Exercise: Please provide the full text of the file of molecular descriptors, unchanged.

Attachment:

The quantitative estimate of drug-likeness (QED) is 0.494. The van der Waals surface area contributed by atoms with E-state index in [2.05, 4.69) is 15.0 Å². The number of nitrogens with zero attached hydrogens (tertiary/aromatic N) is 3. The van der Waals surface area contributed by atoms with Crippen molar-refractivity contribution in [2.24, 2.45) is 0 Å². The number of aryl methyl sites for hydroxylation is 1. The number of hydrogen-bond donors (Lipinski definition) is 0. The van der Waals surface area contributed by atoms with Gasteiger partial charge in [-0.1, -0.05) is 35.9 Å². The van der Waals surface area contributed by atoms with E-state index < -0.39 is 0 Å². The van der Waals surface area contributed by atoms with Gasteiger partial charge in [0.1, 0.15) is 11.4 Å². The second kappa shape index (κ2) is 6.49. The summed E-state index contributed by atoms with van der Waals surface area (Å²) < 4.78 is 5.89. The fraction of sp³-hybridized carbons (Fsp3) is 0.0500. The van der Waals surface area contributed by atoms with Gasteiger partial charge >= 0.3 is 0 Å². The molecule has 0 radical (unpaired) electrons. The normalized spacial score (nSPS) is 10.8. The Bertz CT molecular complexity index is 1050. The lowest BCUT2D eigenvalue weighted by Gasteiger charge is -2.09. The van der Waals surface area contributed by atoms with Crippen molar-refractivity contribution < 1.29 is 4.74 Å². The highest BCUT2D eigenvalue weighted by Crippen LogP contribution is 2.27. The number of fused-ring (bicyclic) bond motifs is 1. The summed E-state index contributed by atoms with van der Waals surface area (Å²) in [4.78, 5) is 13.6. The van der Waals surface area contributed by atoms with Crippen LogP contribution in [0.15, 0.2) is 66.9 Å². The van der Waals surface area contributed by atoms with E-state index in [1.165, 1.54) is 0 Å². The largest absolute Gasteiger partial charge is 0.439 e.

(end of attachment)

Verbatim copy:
The quantitative estimate of drug-likeness (QED) is 0.494. The van der Waals surface area contributed by atoms with E-state index in [2.05, 4.69) is 15.0 Å². The number of nitrogens with zero attached hydrogens (tertiary/aromatic N) is 3. The van der Waals surface area contributed by atoms with Crippen molar-refractivity contribution in [2.24, 2.45) is 0 Å². The number of aryl methyl sites for hydroxylation is 1. The number of hydrogen-bond donors (Lipinski definition) is 0. The van der Waals surface area contributed by atoms with Gasteiger partial charge in [-0.1, -0.05) is 35.9 Å². The van der Waals surface area contributed by atoms with E-state index < -0.39 is 0 Å². The van der Waals surface area contributed by atoms with Gasteiger partial charge in [0.1, 0.15) is 11.4 Å². The second kappa shape index (κ2) is 6.49. The summed E-state index contributed by atoms with van der Waals surface area (Å²) < 4.78 is 5.89. The fraction of sp³-hybridized carbons (Fsp3) is 0.0500. The van der Waals surface area contributed by atoms with Gasteiger partial charge >= 0.3 is 0 Å². The molecule has 0 radical (unpaired) electrons. The normalized spacial score (nSPS) is 10.8. The Bertz CT molecular complexity index is 1050. The lowest BCUT2D eigenvalue weighted by Gasteiger charge is -2.09. The van der Waals surface area contributed by atoms with Crippen molar-refractivity contribution < 1.29 is 4.74 Å². The highest BCUT2D eigenvalue weighted by Crippen LogP contribution is 2.27. The number of fused-ring (bicyclic) bond motifs is 1. The summed E-state index contributed by atoms with van der Waals surface area (Å²) in [4.78, 5) is 13.6. The van der Waals surface area contributed by atoms with Crippen LogP contribution in [0.15, 0.2) is 66.9 Å². The van der Waals surface area contributed by atoms with E-state index in [1.165, 1.54) is 0 Å². The largest absolute Gasteiger partial charge is 0.439 e.